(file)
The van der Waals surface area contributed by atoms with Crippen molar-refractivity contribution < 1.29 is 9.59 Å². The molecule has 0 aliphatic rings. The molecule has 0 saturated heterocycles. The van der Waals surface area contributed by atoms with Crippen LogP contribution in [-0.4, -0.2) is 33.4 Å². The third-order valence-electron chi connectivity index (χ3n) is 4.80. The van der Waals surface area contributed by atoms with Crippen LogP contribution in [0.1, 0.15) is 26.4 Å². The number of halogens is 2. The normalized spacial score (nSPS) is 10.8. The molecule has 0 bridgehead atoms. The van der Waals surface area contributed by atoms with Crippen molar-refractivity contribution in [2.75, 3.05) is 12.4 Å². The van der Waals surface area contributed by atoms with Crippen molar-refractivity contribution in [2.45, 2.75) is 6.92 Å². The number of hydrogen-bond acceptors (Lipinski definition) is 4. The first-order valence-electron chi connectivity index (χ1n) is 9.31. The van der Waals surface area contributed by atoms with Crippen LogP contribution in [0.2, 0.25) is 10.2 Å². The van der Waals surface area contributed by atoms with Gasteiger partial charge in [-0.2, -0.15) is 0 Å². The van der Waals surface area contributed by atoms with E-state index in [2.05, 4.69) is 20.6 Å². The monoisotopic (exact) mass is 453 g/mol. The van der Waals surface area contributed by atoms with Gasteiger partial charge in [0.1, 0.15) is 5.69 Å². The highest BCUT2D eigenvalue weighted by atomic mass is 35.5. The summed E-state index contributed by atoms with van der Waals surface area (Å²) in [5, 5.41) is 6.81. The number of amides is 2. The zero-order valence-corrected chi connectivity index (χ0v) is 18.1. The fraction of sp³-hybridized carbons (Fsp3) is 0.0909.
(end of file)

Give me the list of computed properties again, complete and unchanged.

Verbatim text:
The van der Waals surface area contributed by atoms with Crippen molar-refractivity contribution < 1.29 is 9.59 Å². The molecule has 0 aliphatic rings. The molecule has 0 saturated heterocycles. The van der Waals surface area contributed by atoms with Crippen LogP contribution in [-0.4, -0.2) is 33.4 Å². The third-order valence-electron chi connectivity index (χ3n) is 4.80. The van der Waals surface area contributed by atoms with Crippen LogP contribution in [0.1, 0.15) is 26.4 Å². The number of halogens is 2. The normalized spacial score (nSPS) is 10.8. The molecule has 0 bridgehead atoms. The van der Waals surface area contributed by atoms with Crippen molar-refractivity contribution in [2.75, 3.05) is 12.4 Å². The van der Waals surface area contributed by atoms with Crippen molar-refractivity contribution in [2.45, 2.75) is 6.92 Å². The number of hydrogen-bond acceptors (Lipinski definition) is 4. The first-order valence-electron chi connectivity index (χ1n) is 9.31. The van der Waals surface area contributed by atoms with Crippen LogP contribution in [0.2, 0.25) is 10.2 Å². The van der Waals surface area contributed by atoms with Gasteiger partial charge in [-0.2, -0.15) is 0 Å². The van der Waals surface area contributed by atoms with E-state index in [2.05, 4.69) is 20.6 Å². The monoisotopic (exact) mass is 453 g/mol. The van der Waals surface area contributed by atoms with Gasteiger partial charge in [0.1, 0.15) is 5.69 Å². The highest BCUT2D eigenvalue weighted by atomic mass is 35.5. The summed E-state index contributed by atoms with van der Waals surface area (Å²) in [5, 5.41) is 6.81. The number of amides is 2. The zero-order valence-corrected chi connectivity index (χ0v) is 18.1. The fraction of sp³-hybridized carbons (Fsp3) is 0.0909.